|IWMF Alumni represent all media platforms including, print, broadcast, online and multimedia. These talented news professionals work with the IWMF as Mentors, Fellows, or Grantees. They are based around the world and are united in their pursuit of under-reported stories that are essential in shedding light on global issues. The IWMF is proud to support this community further develop their on-the-ground reporting skills through training, grants, mentoring, and reporting trips.|
Radio Producer KQED Public Radio
Irene Noguchi produces the radio news call-in show “Forum” at KQED Public Radio, the NPR station in San Francisco. She pitches ideas, pre-interviews guests, and directs live shows on air, preparing the host to interview politicians, professors, authors and musicians from a range of fields. Her favorite interviews have been with coroners, neurologists, music critics, author David Mitchell, and boxer Mike Tyson. Her team recently completed a series on gentrification and rising housing costs in the Bay Area. Prior to life in the foggy city, she produced NPR shows in Seattle and Las Vegas. In Seattle, she chased orca whales and followed green technology. In Vegas, she covered the recession, veterans issues, homelessness, the brothel industry and gaming. Prior to that, she worked as a corporate lawyer. She has worked for NPR, the PBS NewsHour and the Washington Post. She holds a B.A. from Stanford and a J.D. from the University of Virginia.
Freelance Journalist Independent
Wandiswa Ntengento is a young South African journalist and women’s rights activist. Ntengento has experience in broadcast, print and online journalism. She was one of 19 young journalists in South Africa to be selected for the 2014 Future Journalist Programme run by Rhodes University and Highway Africa. Ntengento has an online opinion column on News24 where she writes on current news and global issues. She has been featured by International Journalists Network as Journalist of The Month for December 2014. Ntengento mainly reports on stories surrounding issues affecting women, youth and human rights. Her passion lies in developing women and making a visible mark through journalism.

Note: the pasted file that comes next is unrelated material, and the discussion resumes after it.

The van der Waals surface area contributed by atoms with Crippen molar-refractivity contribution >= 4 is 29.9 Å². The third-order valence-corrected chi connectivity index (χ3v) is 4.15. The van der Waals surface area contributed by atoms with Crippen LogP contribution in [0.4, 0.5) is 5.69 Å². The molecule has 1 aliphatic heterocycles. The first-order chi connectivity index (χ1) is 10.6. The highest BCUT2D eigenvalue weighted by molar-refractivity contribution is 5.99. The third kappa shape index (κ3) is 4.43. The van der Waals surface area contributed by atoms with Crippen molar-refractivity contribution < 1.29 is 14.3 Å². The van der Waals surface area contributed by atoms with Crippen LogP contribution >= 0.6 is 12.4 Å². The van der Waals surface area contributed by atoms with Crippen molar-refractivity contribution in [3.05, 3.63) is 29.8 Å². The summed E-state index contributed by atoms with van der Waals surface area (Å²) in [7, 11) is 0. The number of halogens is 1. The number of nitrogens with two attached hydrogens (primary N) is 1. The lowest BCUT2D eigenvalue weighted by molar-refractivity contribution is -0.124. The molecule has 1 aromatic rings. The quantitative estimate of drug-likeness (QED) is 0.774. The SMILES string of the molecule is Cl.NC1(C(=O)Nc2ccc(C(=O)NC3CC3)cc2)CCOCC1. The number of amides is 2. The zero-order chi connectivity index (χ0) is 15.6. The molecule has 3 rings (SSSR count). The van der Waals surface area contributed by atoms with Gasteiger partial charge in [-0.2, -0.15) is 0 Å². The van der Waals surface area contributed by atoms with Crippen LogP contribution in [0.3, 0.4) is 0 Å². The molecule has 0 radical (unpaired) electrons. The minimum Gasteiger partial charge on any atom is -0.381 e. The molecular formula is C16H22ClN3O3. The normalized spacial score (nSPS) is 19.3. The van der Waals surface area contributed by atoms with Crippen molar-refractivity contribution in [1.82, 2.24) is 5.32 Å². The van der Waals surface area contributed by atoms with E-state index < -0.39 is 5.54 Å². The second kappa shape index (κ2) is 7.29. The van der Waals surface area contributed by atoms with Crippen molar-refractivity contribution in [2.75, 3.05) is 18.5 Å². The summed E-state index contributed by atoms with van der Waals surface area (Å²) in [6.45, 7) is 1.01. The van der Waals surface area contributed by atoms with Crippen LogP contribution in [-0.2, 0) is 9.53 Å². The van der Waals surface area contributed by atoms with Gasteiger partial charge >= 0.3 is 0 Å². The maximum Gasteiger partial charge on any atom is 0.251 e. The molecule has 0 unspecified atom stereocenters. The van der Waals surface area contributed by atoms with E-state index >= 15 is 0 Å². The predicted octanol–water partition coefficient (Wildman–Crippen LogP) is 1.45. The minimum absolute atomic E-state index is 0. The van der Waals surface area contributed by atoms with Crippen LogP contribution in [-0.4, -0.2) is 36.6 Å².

Journalist Foreign Policy Magazine
Siobhán O’Grady is a Washington, D.C.-based journalist currently working at Foreign Policy magazine. At FP, her reporting focuses largely on West and Central Africa, including extensive coverage of the growing threat of Boko Haram militants in Nigeria, Niger, Cameroon, and Chad. She is especially interested in how weak governance influences religious extremism, and the ways extremism in turn interferes with democratic progress. O’Grady joined FP from the Houston Chronicle’s Washington bureau, where she reported on border security, drug cartels, prison reform, and all things Ted Cruz. Her work has appeared on WBUR-Boston and in the Houston Chronicle, the San Antonio Express, and the San Francisco Chronicle, among others. A Boston native, she holds a dual degree in political science and French from Dickinson College and has lived in Morocco and Cameroon.
Broadcast Journalist Radio France Internationale
Christina Okello is a broadcast journalist with Radio France Internationale based in Paris, where she covers Africa and world news. Okello was born in Uganda and grew up in the UK. She combines her multicultural background with a passion for storytelling to cover a range of topics from immigration to terrorism, such as the recent attacks in Paris, crimes against journalists, and diaspora communities. Previously, she worked as correspondent for Israeli news channel JN1, an assistant producer at France 24, a television journalist at Africa 24, and a video journalist at Telesud.
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Photographer Katie Orlinsky Photography
Katie Orlinsky is awarded a grant of $15,000 to complete a photography project exploring climate change and environmental issues in Alaskan communities. Orlinsky is a photographer and cinematographer from New York, she has photographed personal projects, assignments and documentaries all over the world. Orlinsky regularly works for The New York Times, The New Yorker, the Wall Street Journal, Al Jazeera America, a variety of international magazines and non-profit organizations such as Too Young to Wed, an organization and campaign to end child marriage around the world.
Reporter Washington Post
Danielle Paquette is a reporter for the Washington Post based in Washington, D.C., where she writes about gender, policy, and the economy. She previously worked as a crime reporter for the Tampa Bay Times, Florida’s largest newspaper. Paquette’s stories have appeared in the Los Angeles Times, Cosmopolitan, LA Weekly, and Indianapolis Monthly. While studying journalism at Indiana University, she won the Hearst National Writing Competition and was named Student Journalist of the Year.
Video and Print Journalist Freelance
Lindsey Parietti is a freelance video and print journalist based in Cairo, Egypt, where she has covered breaking news, politics, culture and the environment for seven years. Her work has been published or broadcast by the Associated Press, Reuters, The Sunday Times, Huffington Post, Boston Globe, and Egypt Independent, among others. In 2013 she co-founded online news site Mada Masr with a group of reporters. It remains one of the only independent, critical news outlets in Egypt. Parietti graduated with degrees in journalism and political science from Boston University and covered state politics for the MetroWest Daily News.